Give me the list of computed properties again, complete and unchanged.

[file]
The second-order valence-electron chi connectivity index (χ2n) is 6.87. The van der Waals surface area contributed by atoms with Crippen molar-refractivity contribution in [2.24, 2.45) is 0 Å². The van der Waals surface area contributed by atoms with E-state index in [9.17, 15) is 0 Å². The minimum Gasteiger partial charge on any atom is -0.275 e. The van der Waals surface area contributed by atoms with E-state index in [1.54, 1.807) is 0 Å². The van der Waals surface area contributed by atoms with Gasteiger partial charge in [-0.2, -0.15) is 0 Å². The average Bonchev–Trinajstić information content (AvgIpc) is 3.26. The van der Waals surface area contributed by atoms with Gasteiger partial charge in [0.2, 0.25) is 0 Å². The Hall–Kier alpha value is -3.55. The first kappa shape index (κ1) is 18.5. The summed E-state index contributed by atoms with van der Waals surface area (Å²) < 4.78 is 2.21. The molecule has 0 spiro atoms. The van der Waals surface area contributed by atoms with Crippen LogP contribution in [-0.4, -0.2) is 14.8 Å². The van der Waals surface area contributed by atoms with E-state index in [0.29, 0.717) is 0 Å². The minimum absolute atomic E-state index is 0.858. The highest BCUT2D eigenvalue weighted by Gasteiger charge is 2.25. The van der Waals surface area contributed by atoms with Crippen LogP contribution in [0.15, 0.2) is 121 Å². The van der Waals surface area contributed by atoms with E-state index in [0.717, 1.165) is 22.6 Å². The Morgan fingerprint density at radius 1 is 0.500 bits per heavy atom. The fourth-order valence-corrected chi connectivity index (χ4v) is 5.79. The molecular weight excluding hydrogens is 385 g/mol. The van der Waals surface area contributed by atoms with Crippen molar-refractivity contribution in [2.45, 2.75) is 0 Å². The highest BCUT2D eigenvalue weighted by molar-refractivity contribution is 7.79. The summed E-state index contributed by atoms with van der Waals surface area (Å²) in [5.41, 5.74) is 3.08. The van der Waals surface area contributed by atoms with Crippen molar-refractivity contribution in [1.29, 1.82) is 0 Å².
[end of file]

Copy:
The second-order valence-electron chi connectivity index (χ2n) is 6.87. The van der Waals surface area contributed by atoms with Crippen molar-refractivity contribution in [2.24, 2.45) is 0 Å². The van der Waals surface area contributed by atoms with E-state index in [9.17, 15) is 0 Å². The minimum Gasteiger partial charge on any atom is -0.275 e. The van der Waals surface area contributed by atoms with E-state index in [1.54, 1.807) is 0 Å². The van der Waals surface area contributed by atoms with Gasteiger partial charge in [-0.2, -0.15) is 0 Å². The average Bonchev–Trinajstić information content (AvgIpc) is 3.26. The van der Waals surface area contributed by atoms with Gasteiger partial charge in [0.2, 0.25) is 0 Å². The Hall–Kier alpha value is -3.55. The first kappa shape index (κ1) is 18.5. The summed E-state index contributed by atoms with van der Waals surface area (Å²) < 4.78 is 2.21. The molecule has 0 spiro atoms. The van der Waals surface area contributed by atoms with Crippen LogP contribution in [-0.4, -0.2) is 14.8 Å². The van der Waals surface area contributed by atoms with E-state index in [0.29, 0.717) is 0 Å². The minimum absolute atomic E-state index is 0.858. The highest BCUT2D eigenvalue weighted by Gasteiger charge is 2.25. The van der Waals surface area contributed by atoms with Crippen LogP contribution in [0.15, 0.2) is 121 Å². The van der Waals surface area contributed by atoms with E-state index in [0.717, 1.165) is 22.6 Å². The Morgan fingerprint density at radius 1 is 0.500 bits per heavy atom. The fourth-order valence-corrected chi connectivity index (χ4v) is 5.79. The molecular weight excluding hydrogens is 385 g/mol. The van der Waals surface area contributed by atoms with Crippen molar-refractivity contribution in [2.45, 2.75) is 0 Å². The highest BCUT2D eigenvalue weighted by molar-refractivity contribution is 7.79. The summed E-state index contributed by atoms with van der Waals surface area (Å²) in [5.41, 5.74) is 3.08. The van der Waals surface area contributed by atoms with Crippen molar-refractivity contribution in [1.29, 1.82) is 0 Å².